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The Federal Trade Commission today told Congress that there is no "silver bullet" to solve the problems of increasing volume, increasing costs, and increasing international effects of spam. In testimony before the Senate Committee on Commerce, Science and Transportation, Commissioners Mozelle W. Thompson and Orson Swindle told the panel "Solving the problem of bulk unsolicited commercial e-mail will likely necessitate an integrated effort involving a variety of technological, legal, and consumer action, rather than one single solution."

The Commission testimony outlines initiatives the FTC has taken to combat spam, including law enforcement actions targeting deceptive spam, consumer education efforts, studies and analyses of spam, and a recent, three-day "spam forum," to address the cost and technology burden imposed by the increasing amount of spam.

The testimony states that the problems with spam include the fact that "deception and fraud appear to characterize the vast majority of spam," and the volume of spam, which is multiplying at a rapid rate, is presenting infrastructure problems that may lead to "significant disruptions and inefficiencies in Internet services and may constitute a significant problem for consumers and businesses using the Internet."

The FTC has brought more than 53 law enforcement actions against spammers, including spammers who used deceptive content, those who used deceptive "remove me" options, spammers who "spoofed" - or used deceptive "from" addresses, and those who used deceptive subject lines.

To compliment its law enforcement actions, the Commission has studied various aspects of spam and researched the problems it poses, the testimony states. An effort by the FTC and international partners to test whether spammers were honoring "remove me," or "unsubscribe," options found that 63 percent of the removal links did not function.

In a "spam harvest," the Commission examined which online activities place consumers at risk for receiving spam. "The examination discovered that one hundred percent of the e-mail posted in chat rooms received spam; one received spam only eight minutes after the address was posted," the testimony notes. "Eighty-six percent of the e-mail addresses posted at newsgroups and Web pages received spam, as did 50 percent of addresses at free personal Web page services, 27 percent from message board postings, and 9 percent of e-mail service directories."

An analysis of false claims in spam by the FTC staff found that nearly 66 percent of the spam appeared to contain deception, either in the content, in the "subject" line, or in the "from" line. The staff found that 20 percent of the spam they reviewed contained offers for investment or business opportunities; 18 percent offered adult-oriented products or services; 17 percent involved finance, including credit cards, mortgages, refinancing and insurance. "An astonishing 90 percent of the investment/business opportunity category of spam contained indicia of false claims," the testimony says. "This Spam Study confirms the Commission's earlier belief that fraud operators, who are often among the first to exploit any technological innovation, have seized on the Internet's capacity to reach millions of consumers quickly and at a low cost through spam. Not only are fraud operators able to reach millions of individuals with one message, but they also can misuse technology to conceal their identity. The Commission believes the proliferation of fraudulent or deceptive spam on the Internet poses a threat to consumer confidence in online commerce and, therefore, views the problem of deception as a significant issue in the debate over spam."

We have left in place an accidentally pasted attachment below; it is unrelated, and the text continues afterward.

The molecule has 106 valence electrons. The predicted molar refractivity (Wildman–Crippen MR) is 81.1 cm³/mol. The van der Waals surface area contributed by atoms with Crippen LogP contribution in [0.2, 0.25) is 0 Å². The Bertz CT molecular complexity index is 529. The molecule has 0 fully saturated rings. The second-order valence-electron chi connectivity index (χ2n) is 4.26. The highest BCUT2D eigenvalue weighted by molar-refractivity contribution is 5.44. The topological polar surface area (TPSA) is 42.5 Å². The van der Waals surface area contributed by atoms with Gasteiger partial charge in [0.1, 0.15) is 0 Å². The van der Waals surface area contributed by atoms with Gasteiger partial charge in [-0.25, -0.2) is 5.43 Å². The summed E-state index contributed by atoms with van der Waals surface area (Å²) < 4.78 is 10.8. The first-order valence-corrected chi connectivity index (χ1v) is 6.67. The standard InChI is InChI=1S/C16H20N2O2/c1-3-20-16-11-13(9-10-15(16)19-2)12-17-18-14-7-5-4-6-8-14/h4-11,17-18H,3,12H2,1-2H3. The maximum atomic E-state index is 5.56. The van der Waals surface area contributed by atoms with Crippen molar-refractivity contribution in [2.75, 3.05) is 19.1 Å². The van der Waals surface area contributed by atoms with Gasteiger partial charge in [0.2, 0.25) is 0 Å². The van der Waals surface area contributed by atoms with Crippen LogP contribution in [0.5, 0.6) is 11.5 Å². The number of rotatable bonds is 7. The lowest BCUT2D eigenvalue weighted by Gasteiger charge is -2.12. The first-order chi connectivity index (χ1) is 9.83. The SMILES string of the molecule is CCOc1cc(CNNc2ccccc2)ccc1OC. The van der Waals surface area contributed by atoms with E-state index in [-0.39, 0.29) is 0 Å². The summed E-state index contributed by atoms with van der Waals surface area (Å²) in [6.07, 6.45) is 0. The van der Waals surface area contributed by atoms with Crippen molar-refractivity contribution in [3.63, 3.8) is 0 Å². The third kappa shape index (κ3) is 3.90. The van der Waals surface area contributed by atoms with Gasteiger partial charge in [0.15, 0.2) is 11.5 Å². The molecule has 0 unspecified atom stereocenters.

On April 30, the Commission testimony notes, the FTC convened a "Spam Forum" to help inform the public policy debate and to explore solutions to the spam problem. Eighty-seven panelists representing as many sides of the issue as possible participated in twelve panel discussions over a three day period. Several themes emerged. First, the volume of spam is increasing sharply and the rate of increase is accelerating. "For example, one ISP reported that in 2002 alone it experienced a 150 percent increase in spam traffic. Second, spam imposes real costs." ISPs must provide servers and bandwidth to cope with the increasing flow of spam, and they pass that cost on to consumers. "Third, spam is an international problem. According to our international panelists, most of the spam received in their countries is in English and advertises American products of companies. Most panelists agreed that any solution to stopping spam will have to involve an international effort," the testimony states.

"E-mail provides enormous benefits to consumers and businesses as a communication tool. The increasing volume of spam to ISPs, to businesses, and to consumers, coupled with the use of spam as a means to perpetrate fraud and deception put these benefits at serious risk," the testimony concludes.

The Commission vote to approve the testimony was 5-0.

Copies of the testimony are available from the FTC's Web site at and also from the FTC's Consumer Response Center, Room 130, 600 Pennsylvania Avenue, N.W., Washington, D.C. 20580. The FTC works for the consumer to prevent fraudulent, deceptive, and unfair business practices in the marketplace and to provide information to help consumers spot, stop, and avoid them. To file a complaint, or to get free information on any of 150 consumer topics, call toll-free, 1-877-FTC-HELP (1 877-382-4357), or use the complaint form at The FTC enters Internet, telemarketing, identity theft, and other fraud-related complaints into Consumer Sentinel, a secure, online database available to hundreds of civil and criminal law enforcement agencies in the U.S. and abroad.

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